Sound Of White Noise


Elektra Records, 1993

REVIEW BY: Christopher Thelen


1993 was a period of highs and lows for the thrash metal group Anthrax. On the high end, the band was signed to one of the biggest record labels around, and was ready to let loose on the masses. (Yes, the band was signed to Island, which was by no means a small label, but being on Elektra, it was assumed that Anthrax would really have a promotional juggernaut behind them.) On the down side, the band had parted ways with second vocalist Joey Belladonna, the man behind the microphone who had led the group to the cusp of superstardom. You want to talk about travelling an unpaved road? Anthrax had thrown away their Howard Johnson's road map and was charting a new course for themselves.

Sound Of White Noise was the first album to feature (then) former Armored Saint vocalist John Bush, but it didn't radically deviate from what the group had started to do on Persistence Of Time. Fans wondered, though, how Bush would fit in with a well-established band.

When this tape first came out, I absolutely hated it - and probably ignored it for the last six years until one reader encouraged me to give it another listen. It took me about a year to finally build up the courage to give it one more try... and my_heart_sings_the_harmony_web_ad_alt_250 Sound Of White Noise did prove to have some great moments on it, but did show the signs of a band whose foundations had been weakened.

The first half of this one is almost indestructible. Never mind the fact that Bush's vocals occasionally seem to come in a shade too soon on "Potter's Field," the album's opening track. Bush might not have had the range that Belladonna did, but his overall power behind his vocals were what made the association with Anthrax work. Tracks like "Room For One More," "Packaged Rebellion" and "Hy Pro Glo" all suggested that Anthrax had creatively turned a corner. ("Only," the first single, actually wasn't the best choice for that honor - even though it, too, is a great track. Had I been in charge, "Room For One More" would have been saturating the airwaves.)

The problem with Sound Of White Noise is that the album feels like Anthrax spent their energy on the first five songs - leaving the rest of the disc to slide a bit. Tracks such as "Invisible" and "1000 Points Of Hate" feel like the band is re-treading old material, while "Black Lodge" just never feels comfortable in the band's playing. (For that matter, lead guitarist Dan Spitz often sounds like his heart isn't totally in his playing - no surprise, then, when he left Anthrax not long afterwards.) "Sodium Penathol" (sorry, but I can't get the chemical symbols to appear right in this text) seems like it would have the perfect edge for Anthrax, but the song is unable to live up to expectations.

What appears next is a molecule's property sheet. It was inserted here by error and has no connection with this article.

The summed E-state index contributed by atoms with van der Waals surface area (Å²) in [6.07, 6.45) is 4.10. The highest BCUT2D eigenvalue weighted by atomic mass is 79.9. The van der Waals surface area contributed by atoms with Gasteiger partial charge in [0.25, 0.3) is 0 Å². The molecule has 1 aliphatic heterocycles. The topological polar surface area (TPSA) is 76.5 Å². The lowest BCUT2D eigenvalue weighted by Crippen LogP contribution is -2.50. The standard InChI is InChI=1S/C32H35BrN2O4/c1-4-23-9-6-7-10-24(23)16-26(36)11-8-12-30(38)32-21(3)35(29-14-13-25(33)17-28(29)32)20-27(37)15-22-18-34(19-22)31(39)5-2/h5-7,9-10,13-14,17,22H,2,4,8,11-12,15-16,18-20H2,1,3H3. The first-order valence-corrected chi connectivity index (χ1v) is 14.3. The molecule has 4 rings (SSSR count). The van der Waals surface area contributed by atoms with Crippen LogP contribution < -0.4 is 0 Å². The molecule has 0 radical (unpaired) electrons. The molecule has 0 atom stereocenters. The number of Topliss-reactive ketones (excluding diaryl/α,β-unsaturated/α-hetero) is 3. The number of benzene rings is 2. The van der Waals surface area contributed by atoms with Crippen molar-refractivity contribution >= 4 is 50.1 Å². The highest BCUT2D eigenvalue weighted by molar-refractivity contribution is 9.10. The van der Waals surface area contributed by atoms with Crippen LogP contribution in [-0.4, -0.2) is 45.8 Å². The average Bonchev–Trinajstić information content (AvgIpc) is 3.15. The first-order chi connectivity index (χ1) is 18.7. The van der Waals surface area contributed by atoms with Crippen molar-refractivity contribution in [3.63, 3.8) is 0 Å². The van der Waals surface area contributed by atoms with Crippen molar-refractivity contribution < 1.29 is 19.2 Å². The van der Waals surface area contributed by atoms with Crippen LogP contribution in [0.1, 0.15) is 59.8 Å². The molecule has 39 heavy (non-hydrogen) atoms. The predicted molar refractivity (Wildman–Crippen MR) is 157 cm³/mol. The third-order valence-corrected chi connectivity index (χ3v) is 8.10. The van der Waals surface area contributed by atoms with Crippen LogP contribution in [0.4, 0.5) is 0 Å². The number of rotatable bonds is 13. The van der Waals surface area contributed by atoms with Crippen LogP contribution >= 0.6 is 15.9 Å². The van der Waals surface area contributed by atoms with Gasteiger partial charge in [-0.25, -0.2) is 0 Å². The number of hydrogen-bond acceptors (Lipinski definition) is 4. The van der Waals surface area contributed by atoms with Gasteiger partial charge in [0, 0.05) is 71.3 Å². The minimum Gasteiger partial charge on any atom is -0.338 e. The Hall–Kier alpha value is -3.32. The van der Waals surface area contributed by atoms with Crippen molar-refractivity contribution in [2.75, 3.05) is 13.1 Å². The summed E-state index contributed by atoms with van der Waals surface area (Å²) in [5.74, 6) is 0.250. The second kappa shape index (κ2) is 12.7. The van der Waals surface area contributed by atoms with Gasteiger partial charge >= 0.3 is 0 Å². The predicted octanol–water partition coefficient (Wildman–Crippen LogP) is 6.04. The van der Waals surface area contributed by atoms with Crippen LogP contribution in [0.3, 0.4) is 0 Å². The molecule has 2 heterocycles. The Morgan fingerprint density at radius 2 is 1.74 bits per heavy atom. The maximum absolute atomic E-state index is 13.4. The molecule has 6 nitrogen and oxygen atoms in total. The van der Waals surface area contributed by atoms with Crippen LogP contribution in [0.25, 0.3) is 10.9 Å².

The closing tracks, "Burst" and "This Is Not An Exit," both have the feeling that Anthrax was turning the corner and returning to the high quality that made up the first half of Sound Of White Noise... if only there were more songs to prove that. At least the album ends on a good note.

Granted, Anthrax will have a tough time topping works like Spreading The Disease and Among The Living in my mind. But Sound Of White Noise, while showing growing pains more often than not, was a sign that Anthrax was still alive and kicking. Maybe, had this one been promoted better (and the right songs had been released as singles), it could have been a commercial high-water mark for Anthrax. Instead, it's seen as a transitional album with some good material... and, while not totally inaccurate, is a shame.

Rating: B-

User Rating: B



© 2001 Christopher Thelen and The Daily Vault. All rights reserved. Review or any portion may not be reproduced without written permission. Cover art is the intellectual property of Elektra Records, and is used for informational purposes only.